How to Manage Pests

Pests in Gardens and Landscapes

Seasonal development and life cycle—Botrytis rot

The fungus that causes gray mold and blossom blight, Botrytis cinerea, is widespread, infecting dead or dying plant parts and causing decay on many crops. In the absence of hosts, the fungus can survive as small black resting structures called sclerotia or in infected plant debris.

When it is humid and cool, spores are produced on moldy fruit, other hosts, plant debris, or sclerotia. They are spread by wind and splashing water. During flowering, germinating spores may infect flowers, causing blossom blight or invading developing fruit. Young fruit may decay soon after infection or the fungus may remain dormant until later. Spores produced continue to infect other fruit throughout the season. The incidence of fruit infection increases with the length of time fruit remains wet.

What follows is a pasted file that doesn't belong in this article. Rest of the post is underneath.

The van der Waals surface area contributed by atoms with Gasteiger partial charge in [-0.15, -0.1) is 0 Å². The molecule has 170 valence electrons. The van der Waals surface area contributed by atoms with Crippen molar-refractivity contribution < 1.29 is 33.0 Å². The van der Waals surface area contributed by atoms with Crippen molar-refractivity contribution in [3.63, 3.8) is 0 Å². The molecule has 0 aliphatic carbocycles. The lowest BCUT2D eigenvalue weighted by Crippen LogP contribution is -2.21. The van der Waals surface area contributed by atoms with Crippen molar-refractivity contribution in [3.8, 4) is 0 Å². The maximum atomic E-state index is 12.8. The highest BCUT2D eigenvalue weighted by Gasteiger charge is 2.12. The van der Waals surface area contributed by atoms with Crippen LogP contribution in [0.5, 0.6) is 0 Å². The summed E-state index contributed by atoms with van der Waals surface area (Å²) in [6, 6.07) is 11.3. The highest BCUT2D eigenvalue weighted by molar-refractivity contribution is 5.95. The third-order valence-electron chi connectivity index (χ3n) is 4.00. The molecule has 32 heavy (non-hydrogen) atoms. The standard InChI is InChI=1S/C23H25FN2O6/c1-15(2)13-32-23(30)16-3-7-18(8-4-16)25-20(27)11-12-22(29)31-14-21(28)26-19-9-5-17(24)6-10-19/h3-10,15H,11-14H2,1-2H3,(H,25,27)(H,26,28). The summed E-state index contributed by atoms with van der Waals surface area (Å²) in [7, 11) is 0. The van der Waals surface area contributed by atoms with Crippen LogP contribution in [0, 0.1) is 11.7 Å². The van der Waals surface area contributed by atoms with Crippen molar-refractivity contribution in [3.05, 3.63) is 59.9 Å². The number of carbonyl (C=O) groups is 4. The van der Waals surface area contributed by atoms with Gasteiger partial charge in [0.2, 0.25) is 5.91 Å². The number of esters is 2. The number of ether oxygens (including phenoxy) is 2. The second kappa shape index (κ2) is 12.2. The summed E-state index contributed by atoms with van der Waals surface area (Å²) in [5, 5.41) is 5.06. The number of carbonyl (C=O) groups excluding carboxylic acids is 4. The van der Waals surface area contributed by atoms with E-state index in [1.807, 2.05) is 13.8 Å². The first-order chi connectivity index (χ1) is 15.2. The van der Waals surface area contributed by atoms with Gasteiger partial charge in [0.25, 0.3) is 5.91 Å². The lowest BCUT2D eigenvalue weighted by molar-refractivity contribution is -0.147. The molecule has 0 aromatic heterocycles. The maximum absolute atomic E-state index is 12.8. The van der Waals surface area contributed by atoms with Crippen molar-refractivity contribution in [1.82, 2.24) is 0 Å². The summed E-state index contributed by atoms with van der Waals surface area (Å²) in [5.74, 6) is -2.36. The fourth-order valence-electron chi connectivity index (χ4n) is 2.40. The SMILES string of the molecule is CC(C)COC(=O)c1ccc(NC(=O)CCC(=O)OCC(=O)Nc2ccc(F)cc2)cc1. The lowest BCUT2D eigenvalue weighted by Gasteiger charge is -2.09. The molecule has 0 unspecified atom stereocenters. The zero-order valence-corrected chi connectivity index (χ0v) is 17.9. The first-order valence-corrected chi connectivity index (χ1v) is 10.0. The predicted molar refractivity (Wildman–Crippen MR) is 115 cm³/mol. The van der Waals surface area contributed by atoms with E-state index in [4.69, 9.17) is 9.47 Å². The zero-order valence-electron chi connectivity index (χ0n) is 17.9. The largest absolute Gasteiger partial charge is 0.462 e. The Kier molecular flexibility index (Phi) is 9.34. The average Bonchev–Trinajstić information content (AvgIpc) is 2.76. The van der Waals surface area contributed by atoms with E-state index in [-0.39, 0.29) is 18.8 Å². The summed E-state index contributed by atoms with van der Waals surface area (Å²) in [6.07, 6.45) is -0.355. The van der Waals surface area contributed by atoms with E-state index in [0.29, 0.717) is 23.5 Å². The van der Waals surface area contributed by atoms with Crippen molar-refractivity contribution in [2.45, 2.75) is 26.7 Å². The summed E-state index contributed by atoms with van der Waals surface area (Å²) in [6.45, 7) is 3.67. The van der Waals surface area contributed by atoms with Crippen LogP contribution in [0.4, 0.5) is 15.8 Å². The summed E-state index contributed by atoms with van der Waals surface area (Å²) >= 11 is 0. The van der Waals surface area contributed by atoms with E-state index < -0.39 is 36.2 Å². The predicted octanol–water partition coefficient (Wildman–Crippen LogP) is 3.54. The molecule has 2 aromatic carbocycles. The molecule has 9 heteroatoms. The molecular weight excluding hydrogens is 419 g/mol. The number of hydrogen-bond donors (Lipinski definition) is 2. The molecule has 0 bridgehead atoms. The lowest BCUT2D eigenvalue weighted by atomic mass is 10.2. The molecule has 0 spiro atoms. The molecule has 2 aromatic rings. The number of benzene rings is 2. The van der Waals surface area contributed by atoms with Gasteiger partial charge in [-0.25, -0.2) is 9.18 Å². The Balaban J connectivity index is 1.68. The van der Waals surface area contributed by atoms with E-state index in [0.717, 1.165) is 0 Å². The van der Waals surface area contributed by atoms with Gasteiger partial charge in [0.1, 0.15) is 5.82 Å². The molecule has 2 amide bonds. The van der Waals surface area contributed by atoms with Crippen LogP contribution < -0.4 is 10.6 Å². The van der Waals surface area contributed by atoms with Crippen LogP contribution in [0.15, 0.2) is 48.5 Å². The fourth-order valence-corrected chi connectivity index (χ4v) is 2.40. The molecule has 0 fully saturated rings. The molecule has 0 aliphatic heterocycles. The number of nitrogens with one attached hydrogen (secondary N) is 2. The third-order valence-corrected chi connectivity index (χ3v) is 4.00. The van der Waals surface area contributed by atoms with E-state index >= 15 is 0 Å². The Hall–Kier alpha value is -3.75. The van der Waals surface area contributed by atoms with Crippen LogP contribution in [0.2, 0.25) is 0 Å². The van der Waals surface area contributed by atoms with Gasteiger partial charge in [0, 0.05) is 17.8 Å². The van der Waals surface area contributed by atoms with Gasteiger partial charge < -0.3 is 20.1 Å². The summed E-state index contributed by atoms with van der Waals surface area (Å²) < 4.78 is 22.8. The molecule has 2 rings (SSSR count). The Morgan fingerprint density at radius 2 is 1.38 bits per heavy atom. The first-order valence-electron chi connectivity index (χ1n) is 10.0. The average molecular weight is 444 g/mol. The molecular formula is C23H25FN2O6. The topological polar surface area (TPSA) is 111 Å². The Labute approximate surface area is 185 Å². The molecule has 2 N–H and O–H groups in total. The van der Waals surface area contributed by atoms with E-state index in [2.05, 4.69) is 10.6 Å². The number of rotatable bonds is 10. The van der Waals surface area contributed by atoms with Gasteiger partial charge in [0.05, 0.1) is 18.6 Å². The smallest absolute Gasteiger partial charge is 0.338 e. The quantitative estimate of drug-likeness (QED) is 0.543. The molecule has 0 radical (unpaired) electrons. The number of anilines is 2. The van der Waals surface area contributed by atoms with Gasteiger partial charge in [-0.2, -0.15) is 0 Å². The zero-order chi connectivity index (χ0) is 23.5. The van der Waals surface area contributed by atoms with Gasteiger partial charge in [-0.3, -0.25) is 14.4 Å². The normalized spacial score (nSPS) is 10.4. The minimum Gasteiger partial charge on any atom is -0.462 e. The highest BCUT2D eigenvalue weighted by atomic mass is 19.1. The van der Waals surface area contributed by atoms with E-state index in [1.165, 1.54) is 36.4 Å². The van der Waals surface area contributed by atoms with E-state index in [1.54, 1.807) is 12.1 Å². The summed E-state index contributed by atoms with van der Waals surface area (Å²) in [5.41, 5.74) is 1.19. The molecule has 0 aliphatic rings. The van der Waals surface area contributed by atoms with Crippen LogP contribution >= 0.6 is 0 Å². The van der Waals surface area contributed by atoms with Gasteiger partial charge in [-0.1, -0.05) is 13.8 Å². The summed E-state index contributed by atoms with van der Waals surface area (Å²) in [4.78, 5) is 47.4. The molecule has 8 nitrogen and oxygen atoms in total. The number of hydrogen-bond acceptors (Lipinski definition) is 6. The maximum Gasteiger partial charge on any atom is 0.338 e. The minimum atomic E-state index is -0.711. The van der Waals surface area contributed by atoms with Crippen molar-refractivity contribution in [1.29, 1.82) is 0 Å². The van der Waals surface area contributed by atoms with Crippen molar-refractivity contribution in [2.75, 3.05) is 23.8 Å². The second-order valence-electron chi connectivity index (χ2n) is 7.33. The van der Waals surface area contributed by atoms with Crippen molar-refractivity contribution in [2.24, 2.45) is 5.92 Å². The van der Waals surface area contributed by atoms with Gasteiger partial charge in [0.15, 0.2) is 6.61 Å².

Gray mold is favored by cool, damp conditions, especially rainy weather. Botrytis is most active at temperatures of about 65° to 75° F.

Blossom infection
Blossom infection
Early infection
Early infection
Fungus over fruit
Fungus over fruit
Velvety gray spores
Velvety gray spores

Statewide IPM Program, Agriculture and Natural Resources, University of California
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